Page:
- 200g softened butter, plus extra for greasing
Butter is made when lactic-acid producing bacteria are added to cream and churned to make an…
- 200g golden caster sugar
- 3 large eggs
The ultimate convenience food, eggs are powerhouses of nutrition, packed with protein and a…
- 175g self-raising flour
- 50g ground almonds
- ½ tsp baking powder
Baking powder is a raising agent that is commonly used in cake-making. It is made from an alkali…
- ¼ tsp almond extract
- 2 tbsp milk
One of the most widely used ingredients, milk is often referred to as a complete food. While cow…
- 3 tsp red food colouring
- ½ tsp yellow food colouring
Grease a 20cm square baking tin. Measure a double layer of foil long enough to line the base and 2 sides of the tin with 20cm excess. Fold a 10cm pleat in the centre (step 1). Push the foil into the tin, making sure the pleat is in the centre and the corners are nice and sharp (step 2). Line the 2 halves of the tin by putting a long strip of baking parchment in lengthways over the foil (step 3). Criss-cross another strip widthways to completely cover the foil (step 4). Repeat to line the other compartment. You now have two compartments for the different colours.
Heat oven to 180C/160C fan/gas 4. Put the butter and sugar into a bowl and, using an electric whisk, beat until light and fluffy. Beat in the eggs, one at a time, then beat in the flour, baking powder and almond extract. The batter needs to be dropping consistency (it should fall off a wooden spoon). If it is a little thick, add a drop of milk and continue to beat.
Halve the batter by weighing and dividing equally into separate bowls. Fold the red colouring through one and the yellow colouring through the other.
Tip the batters into each side of the prepared tin and bake for about 25 mins, until the sponges have risen and a skewer inserted into each sponge comes out clean. Leave them to cool in the tin, then remove to a rack to cool completely.
To assemble, neatly trim each sponge, then sit one on top of the other and trim again so they are both the same size. Cut each sponge in half lengthways so you have 4 long rectangles. Warm the jam in a small pan, then brush along a long side of each sponge. Stick the jam sides together to create the chequerboard effect, then brush the sides and top with more jam.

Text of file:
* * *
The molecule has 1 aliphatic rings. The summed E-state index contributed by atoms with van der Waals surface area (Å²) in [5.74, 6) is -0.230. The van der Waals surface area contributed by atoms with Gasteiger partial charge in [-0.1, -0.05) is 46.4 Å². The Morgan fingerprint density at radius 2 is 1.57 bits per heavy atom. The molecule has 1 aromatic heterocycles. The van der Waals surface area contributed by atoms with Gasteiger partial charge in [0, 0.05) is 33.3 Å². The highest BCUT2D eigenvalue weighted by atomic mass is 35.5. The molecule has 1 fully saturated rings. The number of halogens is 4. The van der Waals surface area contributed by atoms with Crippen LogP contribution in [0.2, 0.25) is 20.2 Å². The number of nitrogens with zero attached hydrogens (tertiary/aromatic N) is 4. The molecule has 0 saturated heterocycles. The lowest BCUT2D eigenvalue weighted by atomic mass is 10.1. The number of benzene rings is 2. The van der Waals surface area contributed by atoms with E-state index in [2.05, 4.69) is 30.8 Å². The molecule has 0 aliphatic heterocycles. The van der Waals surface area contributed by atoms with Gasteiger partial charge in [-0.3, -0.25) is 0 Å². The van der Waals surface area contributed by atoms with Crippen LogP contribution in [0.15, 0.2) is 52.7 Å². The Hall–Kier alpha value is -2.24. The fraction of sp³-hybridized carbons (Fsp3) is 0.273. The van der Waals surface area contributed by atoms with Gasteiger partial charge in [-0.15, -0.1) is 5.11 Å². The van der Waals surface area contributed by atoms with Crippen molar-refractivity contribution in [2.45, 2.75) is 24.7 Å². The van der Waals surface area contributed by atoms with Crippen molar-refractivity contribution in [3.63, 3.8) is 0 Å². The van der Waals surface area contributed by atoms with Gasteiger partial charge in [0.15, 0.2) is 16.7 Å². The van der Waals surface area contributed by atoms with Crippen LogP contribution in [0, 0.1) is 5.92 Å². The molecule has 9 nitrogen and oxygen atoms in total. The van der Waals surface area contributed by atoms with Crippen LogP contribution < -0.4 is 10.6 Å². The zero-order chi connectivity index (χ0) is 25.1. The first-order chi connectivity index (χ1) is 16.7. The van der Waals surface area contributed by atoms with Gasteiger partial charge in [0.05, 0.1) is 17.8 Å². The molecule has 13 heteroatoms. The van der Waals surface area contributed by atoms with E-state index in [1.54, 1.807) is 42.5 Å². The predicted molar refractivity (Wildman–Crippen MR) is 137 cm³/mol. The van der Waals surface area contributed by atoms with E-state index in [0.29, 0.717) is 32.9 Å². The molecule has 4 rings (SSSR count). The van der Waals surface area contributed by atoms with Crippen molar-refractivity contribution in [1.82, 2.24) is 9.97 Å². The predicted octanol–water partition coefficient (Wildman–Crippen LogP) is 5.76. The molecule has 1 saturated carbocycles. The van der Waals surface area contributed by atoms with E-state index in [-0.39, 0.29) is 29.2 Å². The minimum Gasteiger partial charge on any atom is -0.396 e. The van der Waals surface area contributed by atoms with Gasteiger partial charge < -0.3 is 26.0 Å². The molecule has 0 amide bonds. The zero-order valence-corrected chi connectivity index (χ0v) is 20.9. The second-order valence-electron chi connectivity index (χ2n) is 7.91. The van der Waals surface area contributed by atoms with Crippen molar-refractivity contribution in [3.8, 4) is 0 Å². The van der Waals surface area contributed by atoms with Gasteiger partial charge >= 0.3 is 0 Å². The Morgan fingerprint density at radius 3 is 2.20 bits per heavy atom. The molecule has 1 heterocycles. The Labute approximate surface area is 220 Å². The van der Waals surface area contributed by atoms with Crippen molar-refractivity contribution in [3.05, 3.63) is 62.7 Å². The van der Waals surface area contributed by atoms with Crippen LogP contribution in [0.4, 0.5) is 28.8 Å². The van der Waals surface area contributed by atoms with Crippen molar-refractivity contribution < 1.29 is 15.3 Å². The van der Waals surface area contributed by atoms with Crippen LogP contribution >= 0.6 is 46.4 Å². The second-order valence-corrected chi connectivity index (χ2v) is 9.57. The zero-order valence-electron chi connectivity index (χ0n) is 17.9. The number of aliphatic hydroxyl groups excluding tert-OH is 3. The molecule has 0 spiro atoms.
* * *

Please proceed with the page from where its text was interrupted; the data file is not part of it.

Dust a work surface with icing sugar. Roll out one of the blocks of marzipan until it is 20cm long, then roll it so it is wide enough to wrap around the sponge. Brush the loaf all over with more apricot jam, then tightly wrap the marzipan around the sponge, trimming it where the edges meet. Smooth the marzipan over the sponge. Sit the loaf on its seam.
To make the Apostles, roll the remaining marzipan into 11 small balls (you might not need all the marzipan for this, but any excess can be frozen) and sit on the loaf at even intervals. To give the cake a contrast of colour and a classic simnel cake finish, lightly blowtorch the balls on the top of cake. The cake will now keep for up to 3 days in an airtight container.
Yellow food colouringThe yellow food colouring isn't essential - as the natural colour of a sponge is pale yellow - but if you have some, a few drops will intensify the colour and make your bake look even more striking.
- Step 1Fold the foil
Grease a 20cm square baking tin. Measure a double layer of foil long enough to line the base and 2 sides of the tin with 20cm excess. Fold a 10cm pleat in the centre.
- Step 2Place in the tin
Push the foil into the tin, making sure the pleat is in the centre and the corners are nice and sharp.
- Step 3Cut your baking parchment
Line the 2 halves of the tin by putting a long strip of baking parchment in lengthways over the foil.
- Step 4Finish lining the tin
Criss-cross another strip widthways to completely cover the foil. Repeat to line the other compartment. You now have two compartments for the different colours.